Android applications are usually developed with the Java programming language and the Android Software Development Kit (Android SDK). The program code you write gets compiled to Java bytecode and is then translated to so-called Dalvik bytecode (an Android-specific format). On the actual device the Android Runtime (ART) is then able to execute these instructions. For you, as an application developer, this process is entirely happening behind scenes and does not affect you. It does, however, leave you the freedom to decide how to generate your bytecode.
Although Java is the only officially supported and documented language to create SDK apps, Android’s implicit compatibility with Java bytecode opens the door to a variety of other Java Virtual Machine (JVM) technologies. In fact, every JVM programming language that is able to interop with Java APIs might be used as a fully functional alternative to Java.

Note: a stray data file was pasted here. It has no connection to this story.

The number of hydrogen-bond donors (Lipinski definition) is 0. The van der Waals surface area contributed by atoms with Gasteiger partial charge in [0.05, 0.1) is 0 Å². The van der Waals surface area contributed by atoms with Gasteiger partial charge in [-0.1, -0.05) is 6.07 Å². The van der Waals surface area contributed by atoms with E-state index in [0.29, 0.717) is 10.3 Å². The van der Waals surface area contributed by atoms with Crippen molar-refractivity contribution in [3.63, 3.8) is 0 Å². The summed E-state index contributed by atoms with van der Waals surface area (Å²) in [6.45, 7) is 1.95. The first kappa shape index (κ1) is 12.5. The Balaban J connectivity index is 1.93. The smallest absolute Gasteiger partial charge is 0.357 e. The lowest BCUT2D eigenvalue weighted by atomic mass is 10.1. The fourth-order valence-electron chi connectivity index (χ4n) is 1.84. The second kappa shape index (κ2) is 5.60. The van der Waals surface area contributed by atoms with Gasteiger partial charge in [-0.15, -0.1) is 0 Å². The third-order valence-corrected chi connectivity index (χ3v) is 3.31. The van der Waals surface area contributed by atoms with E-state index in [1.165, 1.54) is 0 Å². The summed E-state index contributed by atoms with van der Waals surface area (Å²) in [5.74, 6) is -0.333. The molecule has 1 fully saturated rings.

The Scala programming language is one out of several JVM technologies that fulfills this requirement. On top of that it covers most features of Java and adds a variety of highly useful capabilities, such as: type inference, functional programing paradigms, implicits and traits (as an improvement to Java interfaces) to just mention a few of them. Scala’s steadily growing community has recently created a couple of ambitious projects aiming to make Scala on Android a compelling experience.
This documentation teaches you how to properly use and configure Scala on Android. It neither teaches you Scala nor Android development.
You are not safe here
Leaving the safe haven of Google's Java environment does not come without a price. To enjoy the benefits of Scala on Android you have to not only sacrifice official tooling support and deal with longer compile times but you also have a much tougher build configuration ahead of you to get basic things working. If you still think that Scala is worth the hassle, this documentation is there to guide you past the rough edges.